Eight Dutch towns are overhauling their strategies to tackle drugs abuse after using an analysis of waste water to find out more about what drugs their residents are actually taking, the NRC said on Wednesday.
In March, water analysis institute KWR checked the waste water in eight Utrecht towns and villages for cocaine, cannabis, mdma, amphetamines and methamphetamine over the period of a week. Among the findings: cocaine and cannabis are not as popular as in cities such as Amsterdam and Utrecht but speed is the drug of choice.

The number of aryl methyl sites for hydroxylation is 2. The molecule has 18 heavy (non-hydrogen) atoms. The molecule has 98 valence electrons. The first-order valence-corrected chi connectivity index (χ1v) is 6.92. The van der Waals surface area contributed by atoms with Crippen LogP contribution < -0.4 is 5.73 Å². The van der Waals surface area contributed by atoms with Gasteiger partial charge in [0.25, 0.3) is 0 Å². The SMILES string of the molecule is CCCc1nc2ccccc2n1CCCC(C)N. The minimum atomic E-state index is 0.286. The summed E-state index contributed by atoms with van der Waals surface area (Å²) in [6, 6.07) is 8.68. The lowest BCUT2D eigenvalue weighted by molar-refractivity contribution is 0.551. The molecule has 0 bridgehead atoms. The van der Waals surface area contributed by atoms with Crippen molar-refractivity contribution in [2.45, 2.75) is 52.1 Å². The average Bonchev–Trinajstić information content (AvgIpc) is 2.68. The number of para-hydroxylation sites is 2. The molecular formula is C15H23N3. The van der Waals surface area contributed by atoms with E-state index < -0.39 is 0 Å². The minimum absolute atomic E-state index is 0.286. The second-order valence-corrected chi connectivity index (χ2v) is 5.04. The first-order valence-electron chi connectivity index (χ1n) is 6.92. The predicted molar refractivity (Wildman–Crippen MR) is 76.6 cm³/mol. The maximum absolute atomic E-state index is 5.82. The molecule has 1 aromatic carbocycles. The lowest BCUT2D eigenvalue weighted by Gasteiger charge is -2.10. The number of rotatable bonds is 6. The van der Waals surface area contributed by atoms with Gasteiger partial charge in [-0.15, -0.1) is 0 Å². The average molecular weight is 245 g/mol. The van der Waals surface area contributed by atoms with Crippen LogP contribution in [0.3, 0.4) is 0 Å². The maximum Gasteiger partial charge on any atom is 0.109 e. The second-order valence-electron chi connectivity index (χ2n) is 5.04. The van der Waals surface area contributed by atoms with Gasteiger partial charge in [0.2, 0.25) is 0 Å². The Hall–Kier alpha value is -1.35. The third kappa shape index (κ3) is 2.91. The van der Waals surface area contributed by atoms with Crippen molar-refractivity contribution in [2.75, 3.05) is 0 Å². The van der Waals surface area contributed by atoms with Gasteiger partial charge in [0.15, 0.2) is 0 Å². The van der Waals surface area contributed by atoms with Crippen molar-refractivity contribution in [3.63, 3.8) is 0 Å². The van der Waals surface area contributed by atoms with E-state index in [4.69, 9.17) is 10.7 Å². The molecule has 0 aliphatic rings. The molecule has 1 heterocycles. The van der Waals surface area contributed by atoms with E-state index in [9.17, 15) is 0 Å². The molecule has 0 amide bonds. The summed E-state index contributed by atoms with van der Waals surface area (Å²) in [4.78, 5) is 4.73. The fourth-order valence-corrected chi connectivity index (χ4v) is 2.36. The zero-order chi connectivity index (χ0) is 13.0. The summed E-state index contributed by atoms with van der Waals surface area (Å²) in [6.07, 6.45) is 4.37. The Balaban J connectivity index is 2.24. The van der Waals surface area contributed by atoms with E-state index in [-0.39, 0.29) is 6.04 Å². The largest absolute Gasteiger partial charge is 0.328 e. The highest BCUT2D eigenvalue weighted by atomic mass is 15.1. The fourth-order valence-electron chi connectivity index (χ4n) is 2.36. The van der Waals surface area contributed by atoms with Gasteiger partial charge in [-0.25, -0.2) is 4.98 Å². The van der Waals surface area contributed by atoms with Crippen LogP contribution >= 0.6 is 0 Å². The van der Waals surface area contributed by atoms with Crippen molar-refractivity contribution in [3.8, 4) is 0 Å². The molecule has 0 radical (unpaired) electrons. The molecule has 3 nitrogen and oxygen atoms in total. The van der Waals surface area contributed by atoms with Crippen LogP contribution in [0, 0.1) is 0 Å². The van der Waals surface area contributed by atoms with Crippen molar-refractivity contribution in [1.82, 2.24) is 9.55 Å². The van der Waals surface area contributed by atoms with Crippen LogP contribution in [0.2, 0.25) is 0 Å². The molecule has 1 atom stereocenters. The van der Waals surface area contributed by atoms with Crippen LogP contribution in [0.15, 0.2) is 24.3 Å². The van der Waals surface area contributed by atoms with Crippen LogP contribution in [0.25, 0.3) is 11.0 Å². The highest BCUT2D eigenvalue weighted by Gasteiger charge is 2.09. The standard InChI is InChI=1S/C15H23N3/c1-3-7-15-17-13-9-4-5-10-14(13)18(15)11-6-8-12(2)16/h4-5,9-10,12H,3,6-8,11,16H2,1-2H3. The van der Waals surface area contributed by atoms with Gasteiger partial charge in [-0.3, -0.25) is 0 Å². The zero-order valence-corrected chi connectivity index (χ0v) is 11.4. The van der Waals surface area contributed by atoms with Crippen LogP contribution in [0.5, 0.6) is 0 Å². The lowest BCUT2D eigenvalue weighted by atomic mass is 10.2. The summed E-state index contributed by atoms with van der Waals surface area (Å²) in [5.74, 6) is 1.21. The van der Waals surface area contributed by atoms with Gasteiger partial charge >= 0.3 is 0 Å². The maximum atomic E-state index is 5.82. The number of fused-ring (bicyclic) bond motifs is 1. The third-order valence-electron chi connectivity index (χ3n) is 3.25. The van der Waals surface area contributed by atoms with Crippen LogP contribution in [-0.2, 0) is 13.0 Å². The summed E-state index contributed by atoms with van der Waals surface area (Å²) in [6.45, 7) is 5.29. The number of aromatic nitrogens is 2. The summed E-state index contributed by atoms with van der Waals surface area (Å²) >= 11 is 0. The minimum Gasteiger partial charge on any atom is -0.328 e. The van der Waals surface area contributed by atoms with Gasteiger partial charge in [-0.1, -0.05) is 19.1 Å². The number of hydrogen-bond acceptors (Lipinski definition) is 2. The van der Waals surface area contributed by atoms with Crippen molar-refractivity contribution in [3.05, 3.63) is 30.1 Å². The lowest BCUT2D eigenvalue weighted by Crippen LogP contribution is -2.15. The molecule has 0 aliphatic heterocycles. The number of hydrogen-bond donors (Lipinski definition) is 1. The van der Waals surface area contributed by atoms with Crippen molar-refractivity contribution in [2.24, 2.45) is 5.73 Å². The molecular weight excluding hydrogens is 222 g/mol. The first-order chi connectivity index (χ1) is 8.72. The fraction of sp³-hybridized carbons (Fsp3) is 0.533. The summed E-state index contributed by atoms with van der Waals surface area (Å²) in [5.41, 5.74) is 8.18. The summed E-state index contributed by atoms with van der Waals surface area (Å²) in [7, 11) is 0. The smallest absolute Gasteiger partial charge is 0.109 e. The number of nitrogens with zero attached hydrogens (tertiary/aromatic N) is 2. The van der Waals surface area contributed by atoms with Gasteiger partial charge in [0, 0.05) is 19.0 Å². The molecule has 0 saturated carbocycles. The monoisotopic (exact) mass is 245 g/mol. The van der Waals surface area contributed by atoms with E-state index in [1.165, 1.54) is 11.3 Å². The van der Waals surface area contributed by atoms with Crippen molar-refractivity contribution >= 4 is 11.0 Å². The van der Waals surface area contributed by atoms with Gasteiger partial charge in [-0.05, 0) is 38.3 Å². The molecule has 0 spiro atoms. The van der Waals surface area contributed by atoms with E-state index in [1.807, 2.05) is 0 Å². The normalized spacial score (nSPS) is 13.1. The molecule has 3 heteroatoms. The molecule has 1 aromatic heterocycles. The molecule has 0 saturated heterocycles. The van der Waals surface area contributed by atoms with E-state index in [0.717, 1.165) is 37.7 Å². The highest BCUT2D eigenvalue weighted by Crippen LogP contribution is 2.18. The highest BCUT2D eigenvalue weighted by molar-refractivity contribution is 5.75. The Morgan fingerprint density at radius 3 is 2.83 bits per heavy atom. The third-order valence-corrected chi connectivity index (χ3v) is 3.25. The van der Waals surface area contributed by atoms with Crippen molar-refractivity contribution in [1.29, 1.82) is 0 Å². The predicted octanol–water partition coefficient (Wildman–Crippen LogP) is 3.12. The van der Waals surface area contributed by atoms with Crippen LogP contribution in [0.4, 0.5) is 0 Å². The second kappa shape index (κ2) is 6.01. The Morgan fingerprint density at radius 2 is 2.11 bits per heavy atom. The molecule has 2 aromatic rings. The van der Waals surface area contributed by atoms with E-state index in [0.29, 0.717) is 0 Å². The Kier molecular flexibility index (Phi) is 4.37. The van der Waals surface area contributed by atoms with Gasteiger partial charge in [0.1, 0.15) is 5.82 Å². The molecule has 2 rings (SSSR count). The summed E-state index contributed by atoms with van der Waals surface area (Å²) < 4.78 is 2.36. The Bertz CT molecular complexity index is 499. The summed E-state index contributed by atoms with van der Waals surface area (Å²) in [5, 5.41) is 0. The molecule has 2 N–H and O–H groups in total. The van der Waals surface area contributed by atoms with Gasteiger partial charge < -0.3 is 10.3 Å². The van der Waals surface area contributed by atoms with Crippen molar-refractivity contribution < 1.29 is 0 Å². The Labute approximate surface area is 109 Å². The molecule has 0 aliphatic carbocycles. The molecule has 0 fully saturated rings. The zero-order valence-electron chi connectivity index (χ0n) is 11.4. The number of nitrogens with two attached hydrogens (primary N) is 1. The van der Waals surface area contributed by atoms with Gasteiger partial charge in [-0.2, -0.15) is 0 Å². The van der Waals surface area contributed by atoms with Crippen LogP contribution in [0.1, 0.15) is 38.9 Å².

In Oudewater for example, described by the NRC as a closed community where drugs are not mentioned, speed is three times more popular than in nearby Utrecht, the researchers found.
That has been reason enough for local alderman Ad de Regt to draw up a ‘tough plan’ to tackle drugs abuse within the village.
Amphetamines are also popular in nearby Lopik, the survey showed. ‘Speed is farmers’ cocaine,’ Lopik alderman Johan van Everdingen told the NRC. ‘It is cheap and easy to get hold of. We are going to disrupt the market.’
The EU’s drugs agency also uses waste water analysis to look at drugs consumption throughout Europe.
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